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Thursday, 31 October, 2002, 18:57 GMT
Court rejects Guantanamo PoW bid
A prisoner is carried on a stretcher by two US soldiers at Guantanamo Bay
There are six French suspects held in Guantanamo
A French court has rejected a plea by lawyers acting for two French nationals held at the US military base in Guantanamo Bay in Cuba for them to be treated as prisoners of war.

This would have allowed them to benefit from the Geneva Conventions, which guarantee a wide range of rights to captives.


The French judge not only had the right, but the duty to make sure the Geneva Conventions are respected

Defence lawyer William Bourdon

The judge said that he was not qualified to rule on the status of the two men - Nizar Sassi and Mourad Benchellali - who are among some 600 detainees detained at the camp in the wake of the attacks in America last year.

The French Government has taken the view that the detainees should benefit from all the guarantees recognised by international law, and if they had committed acts punishable under French law, they should be tried in France.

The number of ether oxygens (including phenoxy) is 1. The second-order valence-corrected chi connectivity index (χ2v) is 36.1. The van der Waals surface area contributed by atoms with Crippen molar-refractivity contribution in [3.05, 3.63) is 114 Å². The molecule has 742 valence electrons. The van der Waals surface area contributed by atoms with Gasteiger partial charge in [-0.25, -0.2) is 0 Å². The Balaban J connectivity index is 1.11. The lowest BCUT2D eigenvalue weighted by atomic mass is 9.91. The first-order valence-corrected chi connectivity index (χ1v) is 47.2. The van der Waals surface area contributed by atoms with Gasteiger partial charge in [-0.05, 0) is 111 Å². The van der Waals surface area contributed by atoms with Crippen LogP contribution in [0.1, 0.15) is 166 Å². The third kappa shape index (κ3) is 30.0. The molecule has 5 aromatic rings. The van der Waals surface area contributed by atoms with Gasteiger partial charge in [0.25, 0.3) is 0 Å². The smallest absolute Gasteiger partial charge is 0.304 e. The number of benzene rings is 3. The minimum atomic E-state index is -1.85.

"Whatever their status and whatever their nationality, we want the prisoners held in Guantanamo to benefit from all the guarantees recognised by international law," said a spokeswoman for the Foreign Ministry in Paris.

"We have told the US authorities that if these prisoners have committed any acts punishable under French law, they should be tried in France," she added.

Legal limbo

Lawyer William Bourdon said the two suspects were caught in a judicial black hole, benefiting neither from the Geneva Conventions nor from the consular protection that applies to suspects in criminal cases.

"The French judge not only had the right, but the duty to make sure the Geneva Conventions are respected. He refuses to do this, which we regret," he said after the ruling.

There are six French suspects among the suspected al-Qaeda or Taleban members being held in Guantanamo.

US President George W Bush in February designated the detainees as "illegal combatants".

As a result, the detainees are not receiving legal representation, family visits or information as to how long they may be held.

Several countries have said they would like their nationals being held at Guantanamo to be sent for trial in their own courts.


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See also:

11 Sep 02 | Europe
03 Sep 02 | Europe
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